By Angelina Coppola
Nick Hornby’s much-anticipated novel, Funny Girl, was released this month in the states, adding yet another masterpiece to his astounding body of work. Over the course of the last five years, Hornby has mainly been writing screenplays, including the Oscar-nominated films An Education and Wild, as well as the forthcoming film Brooklyn, based upon Colm Tóibín’s novel.
Set in London during the 1960s, Funny Girl follows Barbara Parker’s transformation from Miss Blackpool 1964 to Sophie Straw, the heroine of the fictional TV show Barbara (and Jim); the show that launches her as a British household name. Inspired by Lucille Ball, Hornby sought to capture the larger-than-life quality of her stardom. Hornby told The Telegraph, “I think the book properly began with a biography of her that I read, which made me think about why there hadn’t really been any English comediennes of that magnitude. It was the invention of a character who existed in this gap that we seem to have.”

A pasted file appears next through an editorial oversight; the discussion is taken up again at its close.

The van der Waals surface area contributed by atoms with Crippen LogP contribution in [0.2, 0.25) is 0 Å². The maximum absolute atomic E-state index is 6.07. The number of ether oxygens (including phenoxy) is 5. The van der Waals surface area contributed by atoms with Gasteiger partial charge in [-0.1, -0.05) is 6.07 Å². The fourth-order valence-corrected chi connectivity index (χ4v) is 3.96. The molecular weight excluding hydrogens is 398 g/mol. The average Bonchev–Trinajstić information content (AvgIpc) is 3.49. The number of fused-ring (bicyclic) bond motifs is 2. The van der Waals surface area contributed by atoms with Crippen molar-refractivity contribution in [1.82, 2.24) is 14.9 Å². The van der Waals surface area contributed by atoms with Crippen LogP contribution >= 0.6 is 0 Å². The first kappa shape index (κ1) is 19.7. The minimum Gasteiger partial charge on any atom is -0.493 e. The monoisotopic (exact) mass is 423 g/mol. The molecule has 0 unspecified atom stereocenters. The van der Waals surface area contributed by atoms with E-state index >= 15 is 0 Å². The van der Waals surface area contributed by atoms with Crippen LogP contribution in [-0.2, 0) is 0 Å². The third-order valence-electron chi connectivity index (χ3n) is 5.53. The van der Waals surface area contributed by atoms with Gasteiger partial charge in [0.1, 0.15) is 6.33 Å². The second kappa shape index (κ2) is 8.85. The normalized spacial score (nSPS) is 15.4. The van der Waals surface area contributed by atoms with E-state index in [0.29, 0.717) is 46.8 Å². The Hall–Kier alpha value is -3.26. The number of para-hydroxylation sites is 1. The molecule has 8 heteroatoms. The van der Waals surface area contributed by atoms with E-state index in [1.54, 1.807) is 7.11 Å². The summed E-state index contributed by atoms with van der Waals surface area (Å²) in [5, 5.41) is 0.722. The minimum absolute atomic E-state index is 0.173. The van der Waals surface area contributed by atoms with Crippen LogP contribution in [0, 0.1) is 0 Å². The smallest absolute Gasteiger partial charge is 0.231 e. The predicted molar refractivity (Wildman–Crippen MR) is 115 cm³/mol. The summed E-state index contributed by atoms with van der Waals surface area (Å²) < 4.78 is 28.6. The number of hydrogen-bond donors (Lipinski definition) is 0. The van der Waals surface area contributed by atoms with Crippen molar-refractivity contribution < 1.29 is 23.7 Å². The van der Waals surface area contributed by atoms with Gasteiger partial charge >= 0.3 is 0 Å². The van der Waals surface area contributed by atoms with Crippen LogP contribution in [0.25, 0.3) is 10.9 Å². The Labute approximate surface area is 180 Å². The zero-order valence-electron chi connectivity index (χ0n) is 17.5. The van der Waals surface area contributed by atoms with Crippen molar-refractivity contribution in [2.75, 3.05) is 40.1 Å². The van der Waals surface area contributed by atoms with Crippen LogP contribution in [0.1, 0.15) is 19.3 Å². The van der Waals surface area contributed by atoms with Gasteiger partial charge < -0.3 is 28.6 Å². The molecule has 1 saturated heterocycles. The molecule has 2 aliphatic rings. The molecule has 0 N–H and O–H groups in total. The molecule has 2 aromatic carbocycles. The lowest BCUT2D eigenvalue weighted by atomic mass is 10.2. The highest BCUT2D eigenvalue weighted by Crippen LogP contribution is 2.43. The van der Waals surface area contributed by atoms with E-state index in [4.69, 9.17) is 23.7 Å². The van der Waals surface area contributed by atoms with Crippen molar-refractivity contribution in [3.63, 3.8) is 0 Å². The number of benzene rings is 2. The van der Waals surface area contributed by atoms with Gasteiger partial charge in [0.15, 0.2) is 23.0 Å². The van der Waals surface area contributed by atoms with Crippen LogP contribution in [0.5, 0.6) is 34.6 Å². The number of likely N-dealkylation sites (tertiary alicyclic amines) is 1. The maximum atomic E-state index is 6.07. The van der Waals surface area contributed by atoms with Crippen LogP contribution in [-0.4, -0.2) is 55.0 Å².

Nick Hornby has been a frequent contributor to WordTheatre and has participated in numerous WordTheatre readings to benefit Cure Autism Now, including a monologue read by Ian Hart that was written For Hearts Aflame: An Evening of Love and Hate Letters in London and “Nipple Jesus” read by Richard Hawley (Love Actually, Prime Suspect) at WordTheatre’s Christmas Show for Cure Autism Now.